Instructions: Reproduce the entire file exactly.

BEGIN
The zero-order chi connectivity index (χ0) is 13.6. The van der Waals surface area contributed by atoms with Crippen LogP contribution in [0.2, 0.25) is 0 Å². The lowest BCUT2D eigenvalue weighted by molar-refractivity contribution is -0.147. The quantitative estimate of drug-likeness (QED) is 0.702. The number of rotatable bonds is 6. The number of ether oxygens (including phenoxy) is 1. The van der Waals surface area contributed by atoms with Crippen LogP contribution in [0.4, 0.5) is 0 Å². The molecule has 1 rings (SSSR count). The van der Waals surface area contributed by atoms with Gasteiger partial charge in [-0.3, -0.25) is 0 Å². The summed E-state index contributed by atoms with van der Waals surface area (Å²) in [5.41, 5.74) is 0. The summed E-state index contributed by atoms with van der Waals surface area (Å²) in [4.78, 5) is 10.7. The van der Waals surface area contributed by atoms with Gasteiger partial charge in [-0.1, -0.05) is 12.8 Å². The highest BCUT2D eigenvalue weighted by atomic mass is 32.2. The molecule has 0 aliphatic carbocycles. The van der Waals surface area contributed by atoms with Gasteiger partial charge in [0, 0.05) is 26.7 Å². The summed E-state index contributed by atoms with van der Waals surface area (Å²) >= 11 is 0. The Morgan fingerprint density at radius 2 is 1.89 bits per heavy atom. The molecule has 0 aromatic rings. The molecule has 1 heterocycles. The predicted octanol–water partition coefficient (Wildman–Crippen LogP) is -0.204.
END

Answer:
The zero-order chi connectivity index (χ0) is 13.6. The van der Waals surface area contributed by atoms with Crippen LogP contribution in [0.2, 0.25) is 0 Å². The lowest BCUT2D eigenvalue weighted by molar-refractivity contribution is -0.147. The quantitative estimate of drug-likeness (QED) is 0.702. The number of rotatable bonds is 6. The number of ether oxygens (including phenoxy) is 1. The van der Waals surface area contributed by atoms with Crippen LogP contribution in [0.4, 0.5) is 0 Å². The molecule has 1 rings (SSSR count). The van der Waals surface area contributed by atoms with Gasteiger partial charge in [-0.3, -0.25) is 0 Å². The summed E-state index contributed by atoms with van der Waals surface area (Å²) in [5.41, 5.74) is 0. The summed E-state index contributed by atoms with van der Waals surface area (Å²) in [4.78, 5) is 10.7. The van der Waals surface area contributed by atoms with Gasteiger partial charge in [-0.1, -0.05) is 12.8 Å². The highest BCUT2D eigenvalue weighted by atomic mass is 32.2. The molecule has 0 aliphatic carbocycles. The van der Waals surface area contributed by atoms with Gasteiger partial charge in [0, 0.05) is 26.7 Å². The summed E-state index contributed by atoms with van der Waals surface area (Å²) >= 11 is 0. The Morgan fingerprint density at radius 2 is 1.89 bits per heavy atom. The molecule has 0 aromatic rings. The molecule has 1 heterocycles. The predicted octanol–water partition coefficient (Wildman–Crippen LogP) is -0.204.